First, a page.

There is no micronutrient that gets as much airtime as Vitamin C (ascorbic acid), particularly around this time of year.
Why do we need it?
It’s essential for building collagen, a protein which is found in blood vessels, tendons, ligaments, bone and cartilage and also for brain function and mood, immunity and heart health. As Vitamin C is water-soluble and heat-sensitive, eat some of your fruit and vegetables raw or steam them rather than roasting or boiling. This will help to preserve the nutrient content.
What happens if you don’t get enough of it?
Like many of you, in history lessons at school, I learnt that the death of sailors on long voyages as a result of scurvy eventually led to the discovery of Vitamin C. Scurvy as a result of Vitamin C deficiency was particularly common during the “Age of Exploration” in the 15th and 16th centuries.
During these voyages, European sailors developed scurvy. This is a painful condition leading to terrible lethargy, loosening of teeth and swollen gums and often haemorraghic bleeding, due to the lack of fresh fruit and vegetables. According to the historian Stephen Bown, scurvy was responsible for more deaths at sea than storms, shipwrecks, combat, and all other diseases combined.
But who discovered it?
Western history has erased the critical role that Native peoples in North America played in the “discovery” of Vitamin C. Long before Western colonisers claimed credit, Native cultures had eaten cranberries and made pine needle tea (from the leaves and bark of the tree) during winters to ward off the disease. This was completely dismissed (despite being adopted by sailors!) by the medical profession as it came from the wisdom of Native tribes. It wasn’t until the 1920s that Western doctors correctly identified the component as Vitamin C (after the discovery of vitamins by Dr. Casimir Funk in 1912).
Moreover, the Chinese had been growing beansprouts to supplement diets at sea. As far back as the early 15th century, Chinese supply ships carried staples of soy beans, wheat, millet and rice, which could be stored for long periods without loss of nutritional value.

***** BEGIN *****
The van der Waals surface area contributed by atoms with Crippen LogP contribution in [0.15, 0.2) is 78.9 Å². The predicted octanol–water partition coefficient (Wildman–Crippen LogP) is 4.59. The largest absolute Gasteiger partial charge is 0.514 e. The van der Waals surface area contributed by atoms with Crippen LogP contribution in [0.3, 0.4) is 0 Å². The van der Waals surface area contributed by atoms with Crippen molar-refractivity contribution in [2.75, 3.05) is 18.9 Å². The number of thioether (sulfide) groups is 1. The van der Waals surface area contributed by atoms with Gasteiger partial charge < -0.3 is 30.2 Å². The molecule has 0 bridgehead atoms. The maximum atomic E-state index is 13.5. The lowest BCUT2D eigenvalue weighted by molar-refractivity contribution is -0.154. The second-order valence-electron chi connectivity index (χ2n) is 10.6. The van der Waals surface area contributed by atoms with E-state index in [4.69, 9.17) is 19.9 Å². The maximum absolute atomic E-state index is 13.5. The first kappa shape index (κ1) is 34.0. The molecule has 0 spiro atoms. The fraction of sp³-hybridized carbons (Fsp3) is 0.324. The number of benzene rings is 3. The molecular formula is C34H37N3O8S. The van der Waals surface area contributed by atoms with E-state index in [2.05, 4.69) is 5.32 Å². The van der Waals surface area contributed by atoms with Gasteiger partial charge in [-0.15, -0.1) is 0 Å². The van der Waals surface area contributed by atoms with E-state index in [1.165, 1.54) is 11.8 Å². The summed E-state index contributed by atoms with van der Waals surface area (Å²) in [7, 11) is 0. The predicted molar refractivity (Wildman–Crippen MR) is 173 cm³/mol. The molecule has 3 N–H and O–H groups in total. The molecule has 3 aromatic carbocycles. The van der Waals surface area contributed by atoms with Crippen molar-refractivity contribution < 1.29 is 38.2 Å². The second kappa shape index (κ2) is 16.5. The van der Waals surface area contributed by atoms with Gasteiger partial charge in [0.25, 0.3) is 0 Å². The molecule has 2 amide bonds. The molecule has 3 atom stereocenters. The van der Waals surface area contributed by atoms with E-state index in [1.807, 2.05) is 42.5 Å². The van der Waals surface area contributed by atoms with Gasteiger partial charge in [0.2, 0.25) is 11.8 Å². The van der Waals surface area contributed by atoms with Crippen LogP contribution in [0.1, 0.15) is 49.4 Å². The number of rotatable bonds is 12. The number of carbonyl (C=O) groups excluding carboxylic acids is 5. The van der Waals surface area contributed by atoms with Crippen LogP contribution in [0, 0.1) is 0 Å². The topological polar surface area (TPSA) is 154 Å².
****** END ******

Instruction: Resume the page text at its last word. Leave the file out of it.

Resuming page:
What are some good sources of Vitamin C?
It’s not just oranges and lemons. Some other great fruit sources are blackberries, raspberries, strawberries, melon, grapefruit, guava, kiwi, mango, papaya and pineapple. Great veg sources are green peas, dark leafy greens, cabbage, red peppers, sweet potatoes and tomatoes.
How much Vitamin C do we actually need?
Adults aged 19 to 64 need 40mg of vitamin C a day. Children need slightly less. Smoking depletes vitamin C in the body so it would be a good idea to increase fresh fruit and vegetable intake. Quitting smoking would be the goal in terms of health. You don’t need to worry too much if you’re getting 5 servings of fruit and veg a day as this should provide about 200mg of Vitamin C.
How do plant-based diets fare when it comes to Vitamin C?
Happy times – plant-based diets are abundant in vitamin C due to the amount of fresh fruit and vegetables. Average vegan intakes range from 138mg to 584mg daily. Studies have also shown that organic foods have been shown to provide more Vitamin C than conventional produce.
I’ve heard it’s a good idea to combine Vitamin C with iron?
Yes it’s absolutely a great idea to pair iron-rich foods with Vitamin C-rich foods. Vitamin C significantly increases our ability to absorb non-heme iron from plant foods as well as overcoming iron inhibitors such as phytates in whole grains. As an example, you could have oatmeal with berries and pair dark leafy greens with some citrus.
Should I take a supplement?
I know it’s tempting to splash out on Vitamin C supplements but you’re generally better off spending that on some fresh fruit and vegetables. There’s little evidence to show it can prevent colds or infections in mega doses. Taking more than 1000mg per day can cause flatulence,, diarrhoea and stomach pain. If you are taking them, keep a careful eye on the amount.
This photo is of my friend Nonie Tuxen’s Vitamin C packed mango, turmeric and orange smoothie bowl topped with figs, kiwi and cacao nibs. What a fantastic way to start the day!